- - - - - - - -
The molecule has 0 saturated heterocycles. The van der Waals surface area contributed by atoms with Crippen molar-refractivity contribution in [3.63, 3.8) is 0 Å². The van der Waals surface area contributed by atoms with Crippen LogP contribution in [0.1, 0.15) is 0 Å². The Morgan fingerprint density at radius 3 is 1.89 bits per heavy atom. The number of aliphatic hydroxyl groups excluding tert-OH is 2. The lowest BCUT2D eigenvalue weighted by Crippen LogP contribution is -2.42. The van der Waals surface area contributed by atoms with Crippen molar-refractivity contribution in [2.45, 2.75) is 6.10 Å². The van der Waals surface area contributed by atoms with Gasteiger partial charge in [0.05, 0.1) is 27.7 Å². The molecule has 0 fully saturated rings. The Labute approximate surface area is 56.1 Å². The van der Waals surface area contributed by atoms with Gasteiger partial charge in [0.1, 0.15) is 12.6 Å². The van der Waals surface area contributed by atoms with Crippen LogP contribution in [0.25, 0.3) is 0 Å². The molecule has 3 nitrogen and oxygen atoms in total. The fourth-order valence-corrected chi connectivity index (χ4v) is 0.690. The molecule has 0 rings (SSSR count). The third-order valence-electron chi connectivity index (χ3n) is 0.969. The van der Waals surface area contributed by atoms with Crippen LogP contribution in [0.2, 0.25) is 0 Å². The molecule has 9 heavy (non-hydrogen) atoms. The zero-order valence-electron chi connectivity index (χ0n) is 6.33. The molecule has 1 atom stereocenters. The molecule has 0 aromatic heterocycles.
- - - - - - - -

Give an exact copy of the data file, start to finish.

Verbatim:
The molecule has 0 saturated heterocycles. The van der Waals surface area contributed by atoms with Crippen molar-refractivity contribution in [3.63, 3.8) is 0 Å². The van der Waals surface area contributed by atoms with Crippen LogP contribution in [0.1, 0.15) is 0 Å². The Morgan fingerprint density at radius 3 is 1.89 bits per heavy atom. The number of aliphatic hydroxyl groups excluding tert-OH is 2. The lowest BCUT2D eigenvalue weighted by Crippen LogP contribution is -2.42. The van der Waals surface area contributed by atoms with Crippen molar-refractivity contribution in [2.45, 2.75) is 6.10 Å². The van der Waals surface area contributed by atoms with Gasteiger partial charge in [0.05, 0.1) is 27.7 Å². The molecule has 0 fully saturated rings. The Labute approximate surface area is 56.1 Å². The van der Waals surface area contributed by atoms with Gasteiger partial charge in [0.1, 0.15) is 12.6 Å². The van der Waals surface area contributed by atoms with Crippen LogP contribution in [0.25, 0.3) is 0 Å². The molecule has 3 nitrogen and oxygen atoms in total. The fourth-order valence-corrected chi connectivity index (χ4v) is 0.690. The molecule has 0 rings (SSSR count). The third-order valence-electron chi connectivity index (χ3n) is 0.969. The van der Waals surface area contributed by atoms with Crippen LogP contribution in [0.2, 0.25) is 0 Å². The molecule has 9 heavy (non-hydrogen) atoms. The zero-order valence-electron chi connectivity index (χ0n) is 6.33. The molecule has 1 atom stereocenters. The molecule has 0 aromatic heterocycles.